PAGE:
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Supports of the Syriza party wave flags at a rally outside the university building following a second place finish in the general election on June 17, 2012 in Athens, Greece. - 

Jeremy Hobson: And it looks like Greece will be staying in the eurozone... at least for the moment. The pro-bailout, pro-austerity New Democracy party narrowly beat the anti-bailout Syriza party in yesterday's elections and is now trying to form a coalition government.

Last week, we spoke with economist Dimitris Doulos at the American College of Greece. And he's back with us this morning from just outside Athens. Good morning.

Dimitris Doulous: Good morning.

Hobson: Well, last time we talked, I asked you if you were scared about this upcoming election; you said: yes, you were. What did you do when you found out the results yesterday?

Doulous: I felt kind of relieved. But it was very close, very tight; I mean, 2.5 percentage points difference, so that's a very close difference. But today I think I feel a little better.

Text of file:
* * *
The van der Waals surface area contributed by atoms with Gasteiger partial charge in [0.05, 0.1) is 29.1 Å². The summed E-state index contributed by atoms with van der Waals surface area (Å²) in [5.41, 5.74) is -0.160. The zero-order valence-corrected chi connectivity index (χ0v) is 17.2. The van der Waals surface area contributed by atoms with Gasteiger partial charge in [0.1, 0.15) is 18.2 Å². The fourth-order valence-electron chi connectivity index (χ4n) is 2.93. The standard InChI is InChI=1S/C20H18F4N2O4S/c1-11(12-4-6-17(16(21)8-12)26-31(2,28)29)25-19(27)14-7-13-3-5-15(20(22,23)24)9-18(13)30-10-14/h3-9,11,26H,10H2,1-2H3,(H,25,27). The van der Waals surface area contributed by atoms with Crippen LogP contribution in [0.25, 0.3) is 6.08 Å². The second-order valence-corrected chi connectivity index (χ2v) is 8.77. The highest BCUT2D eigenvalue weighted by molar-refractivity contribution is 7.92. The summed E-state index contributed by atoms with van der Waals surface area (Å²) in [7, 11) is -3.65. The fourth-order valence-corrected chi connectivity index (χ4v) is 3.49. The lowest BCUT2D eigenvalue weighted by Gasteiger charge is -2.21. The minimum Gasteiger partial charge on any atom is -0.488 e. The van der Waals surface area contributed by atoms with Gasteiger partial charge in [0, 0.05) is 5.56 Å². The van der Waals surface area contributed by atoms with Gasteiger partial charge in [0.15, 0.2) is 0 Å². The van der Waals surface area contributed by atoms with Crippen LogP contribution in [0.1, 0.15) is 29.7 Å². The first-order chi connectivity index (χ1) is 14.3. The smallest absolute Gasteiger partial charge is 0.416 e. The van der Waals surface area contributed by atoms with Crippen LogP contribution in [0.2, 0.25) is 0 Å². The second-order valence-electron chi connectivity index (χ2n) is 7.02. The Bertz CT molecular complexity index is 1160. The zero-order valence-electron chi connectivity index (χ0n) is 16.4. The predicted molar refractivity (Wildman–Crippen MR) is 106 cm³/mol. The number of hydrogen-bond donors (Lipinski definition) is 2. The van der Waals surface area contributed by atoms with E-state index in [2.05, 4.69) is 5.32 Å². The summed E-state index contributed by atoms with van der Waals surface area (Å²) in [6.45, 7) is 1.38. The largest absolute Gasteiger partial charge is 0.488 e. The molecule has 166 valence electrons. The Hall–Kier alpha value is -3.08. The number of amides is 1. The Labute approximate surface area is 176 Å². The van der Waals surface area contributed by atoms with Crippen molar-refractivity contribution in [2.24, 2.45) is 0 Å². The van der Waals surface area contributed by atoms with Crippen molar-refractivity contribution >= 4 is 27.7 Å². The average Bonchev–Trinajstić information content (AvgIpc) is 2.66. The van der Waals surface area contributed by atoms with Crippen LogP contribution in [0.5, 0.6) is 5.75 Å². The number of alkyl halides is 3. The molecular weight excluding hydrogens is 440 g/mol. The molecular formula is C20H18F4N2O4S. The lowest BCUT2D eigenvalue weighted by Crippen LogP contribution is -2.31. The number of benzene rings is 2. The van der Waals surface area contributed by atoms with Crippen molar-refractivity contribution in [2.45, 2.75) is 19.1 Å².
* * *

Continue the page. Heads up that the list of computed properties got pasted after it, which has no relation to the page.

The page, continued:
Hobson: So what happens now? I mean, it's not like the crisis is over.

Doulous: Well, there must be a government as soon as possible, because I think this is our last chance. The new coalition government we hope will be formed within a few hours or a few days. We hope that it will go ahead quickly with structural changes, so that we give to our partners in Europe to understand that we are serious and that we are willing to go ahead with it.

Hobson: Let me ask you one more thing -- you're a professor, you talk to students all the time. How can the government, going forward there, convince young, educated Greeks to stay in the country instead of fleeing to other places where there's more opportunity right now?

Doulous: Well, for the time being, it's a difficult time to do it, because unemployment among young, educated people is very, very high. So it's very difficult to persuade recent graduates to stay here. But I think if we have some growth measures, that we'll quickly create jobs, and we'll push Greece out of the recession, this mood will change gradually.

Hobson: Dimitris Doulos is an economist at the American College of Greece. Thank you so much for talking with us again.

Doulous: Thank you very much.

Follow Jeremy Hobson at @jeremyhobson